When looking up simple selectors, there’s an interesting thing to note:

A type selector, universal selector, attribute selector, class selector, ID selector, or pseudo-class is a simple selector.

Do you see it? Here: pseudo-element selectors are not included in this list. As a result, :is() does not play nice with pseudo-element selectors such as ::before, ::after, ….

🔮 In the future this will become possible though, but not just yet. Relevant CSSWG Issue: 2284

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Knowing these three facts about :is() will surely help you understand it better and make using it more fun!

See the Pen
The CSS :is() pseudo-class. What color will .foo have?
by Bramus (@bramus)
on CodePen.

If you understood well, the Pen above should hold no secrets to you anymore 🙂

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“On the origin of cascades“, a talk by @hdv on how CSS came to be

Hidde recently gave a talk at CSS Café on the origins of CSS:

It’s been 25 years since the first people proposed a language to style the web. Since the late nineties, CSS lived through years of platform evolution. The cascade, specificity and the enormous choice in values and units set the language up for success. But not everyone liked to use these features everywhere. Some began to adapt the language to meet their needs.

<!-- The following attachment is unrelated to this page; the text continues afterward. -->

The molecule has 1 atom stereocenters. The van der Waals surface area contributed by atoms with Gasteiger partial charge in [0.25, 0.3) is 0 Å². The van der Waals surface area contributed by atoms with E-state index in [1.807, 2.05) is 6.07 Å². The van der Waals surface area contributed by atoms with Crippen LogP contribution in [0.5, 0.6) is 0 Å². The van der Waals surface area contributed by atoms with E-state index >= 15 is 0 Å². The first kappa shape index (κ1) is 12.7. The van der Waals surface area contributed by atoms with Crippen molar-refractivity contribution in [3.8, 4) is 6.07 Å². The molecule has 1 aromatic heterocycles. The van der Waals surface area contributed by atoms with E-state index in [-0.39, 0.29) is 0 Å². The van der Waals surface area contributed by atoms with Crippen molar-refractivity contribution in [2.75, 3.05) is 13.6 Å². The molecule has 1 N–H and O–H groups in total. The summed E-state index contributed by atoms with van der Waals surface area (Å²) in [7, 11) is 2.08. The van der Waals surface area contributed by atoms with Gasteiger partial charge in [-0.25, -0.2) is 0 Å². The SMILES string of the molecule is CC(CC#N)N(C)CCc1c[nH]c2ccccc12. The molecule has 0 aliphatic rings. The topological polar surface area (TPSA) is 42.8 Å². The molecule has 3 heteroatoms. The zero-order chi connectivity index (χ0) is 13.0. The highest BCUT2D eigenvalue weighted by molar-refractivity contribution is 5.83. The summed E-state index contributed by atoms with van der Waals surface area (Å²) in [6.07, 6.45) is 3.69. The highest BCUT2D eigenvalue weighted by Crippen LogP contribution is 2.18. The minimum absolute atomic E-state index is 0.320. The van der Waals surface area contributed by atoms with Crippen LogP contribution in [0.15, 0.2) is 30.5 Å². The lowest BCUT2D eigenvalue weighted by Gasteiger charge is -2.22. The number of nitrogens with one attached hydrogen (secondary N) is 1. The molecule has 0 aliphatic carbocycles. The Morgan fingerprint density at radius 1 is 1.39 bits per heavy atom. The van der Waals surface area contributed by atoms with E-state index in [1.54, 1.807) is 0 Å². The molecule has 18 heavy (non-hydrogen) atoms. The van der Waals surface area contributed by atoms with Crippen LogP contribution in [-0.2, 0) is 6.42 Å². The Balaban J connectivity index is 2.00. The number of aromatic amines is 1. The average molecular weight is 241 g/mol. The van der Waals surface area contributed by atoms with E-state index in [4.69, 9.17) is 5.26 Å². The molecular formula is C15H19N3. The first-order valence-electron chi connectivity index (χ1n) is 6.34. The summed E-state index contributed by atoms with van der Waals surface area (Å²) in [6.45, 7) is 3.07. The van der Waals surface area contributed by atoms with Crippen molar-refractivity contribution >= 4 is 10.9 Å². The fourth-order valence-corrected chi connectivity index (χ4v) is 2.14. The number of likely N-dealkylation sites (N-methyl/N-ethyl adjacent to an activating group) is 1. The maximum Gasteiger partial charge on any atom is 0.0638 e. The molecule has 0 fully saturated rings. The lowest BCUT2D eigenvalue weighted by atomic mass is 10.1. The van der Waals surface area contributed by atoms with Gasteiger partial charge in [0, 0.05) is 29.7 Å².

In this Darwin-themed talk, you’ll learn how CSS came to be, and how the language’s simplicity and flexibility still make it stand out today.

In addition to the video embedded at the top of this post you can also check out the slides or read a full transcript.

👨‍🎓 Looking for more lessons in CSS History? The Languages Which Almost Became CSS by Zach Bloom also touches the same subject.

The CSS Cascade – Or, How browsers resolve competing CSS styles

Amelia Wattenberger is at it again with this nice interactive page on the CSS Cascade

Every time we write a CSS declaration (or rule), it will enter the CSS Cascade, which will determine whether or not it will end up as the final style. The further down the cascade a declaration falls, the less likely it will end up as the final style.

Time to get your specificity mojo on! But don’t be fooled, there’s more to only element/class/id differences …

The CSS Cascade →

The Specificity Graph

The Specificity Graph is a very simple model for diagrammatically assessing the overall health of your codebase in terms of specificity—a way of looking at an entire project’s CSS and highlighting any potentially troublesome areas of higher-than-ideal specificity. We can then use this snapshot to refactor and rearchitect old projects into a better shape, or to ensure we’re writing new projects in a sustainable manner.

specificity-graph-01

A graph with a lot of peaks and troughs is a bad Specificity Graph: it is telling us that our CSS is full of—or prone to—specificity issues because of weighty selectors being defined before lighter ones.

After refactoring, a specificity graph should ideally look like so:

specificity-graph-02

When using SMACCS, a graph would ideally look like this:

specificity-graph-smaccs

The Specificity Graph →
Specificity Graphs vs. SMACCS →